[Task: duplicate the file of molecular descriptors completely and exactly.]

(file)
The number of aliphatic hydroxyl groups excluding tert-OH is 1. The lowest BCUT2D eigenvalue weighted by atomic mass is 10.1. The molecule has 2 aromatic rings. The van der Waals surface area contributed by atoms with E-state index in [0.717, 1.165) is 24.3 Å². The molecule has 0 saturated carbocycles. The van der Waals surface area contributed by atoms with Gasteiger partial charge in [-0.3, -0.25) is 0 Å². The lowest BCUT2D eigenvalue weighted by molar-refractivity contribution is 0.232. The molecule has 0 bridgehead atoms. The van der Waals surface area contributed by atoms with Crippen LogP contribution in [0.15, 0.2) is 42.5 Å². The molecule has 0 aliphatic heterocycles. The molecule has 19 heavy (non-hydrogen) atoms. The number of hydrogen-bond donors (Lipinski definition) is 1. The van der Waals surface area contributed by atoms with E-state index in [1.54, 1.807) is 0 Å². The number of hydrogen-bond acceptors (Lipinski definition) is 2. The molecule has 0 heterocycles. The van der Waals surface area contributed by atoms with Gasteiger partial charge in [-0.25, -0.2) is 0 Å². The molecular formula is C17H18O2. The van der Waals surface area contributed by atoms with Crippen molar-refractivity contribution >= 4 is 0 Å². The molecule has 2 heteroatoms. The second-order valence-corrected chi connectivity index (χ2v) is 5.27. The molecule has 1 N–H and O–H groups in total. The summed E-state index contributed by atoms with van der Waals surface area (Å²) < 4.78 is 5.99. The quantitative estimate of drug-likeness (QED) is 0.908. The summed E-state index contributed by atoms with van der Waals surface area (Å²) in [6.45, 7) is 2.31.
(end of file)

The number of aliphatic hydroxyl groups excluding tert-OH is 1. The lowest BCUT2D eigenvalue weighted by atomic mass is 10.1. The molecule has 2 aromatic rings. The van der Waals surface area contributed by atoms with E-state index in [0.717, 1.165) is 24.3 Å². The molecule has 0 saturated carbocycles. The van der Waals surface area contributed by atoms with Gasteiger partial charge in [-0.3, -0.25) is 0 Å². The lowest BCUT2D eigenvalue weighted by molar-refractivity contribution is 0.232. The molecule has 0 bridgehead atoms. The van der Waals surface area contributed by atoms with Crippen LogP contribution in [0.15, 0.2) is 42.5 Å². The molecule has 0 aliphatic heterocycles. The molecule has 19 heavy (non-hydrogen) atoms. The number of hydrogen-bond donors (Lipinski definition) is 1. The van der Waals surface area contributed by atoms with E-state index in [1.54, 1.807) is 0 Å². The number of hydrogen-bond acceptors (Lipinski definition) is 2. The molecule has 0 heterocycles. The van der Waals surface area contributed by atoms with Gasteiger partial charge in [-0.25, -0.2) is 0 Å². The molecular formula is C17H18O2. The van der Waals surface area contributed by atoms with Crippen molar-refractivity contribution >= 4 is 0 Å². The molecule has 2 heteroatoms. The second-order valence-corrected chi connectivity index (χ2v) is 5.27. The molecule has 1 N–H and O–H groups in total. The summed E-state index contributed by atoms with van der Waals surface area (Å²) < 4.78 is 5.99. The quantitative estimate of drug-likeness (QED) is 0.908. The summed E-state index contributed by atoms with van der Waals surface area (Å²) in [6.45, 7) is 2.31.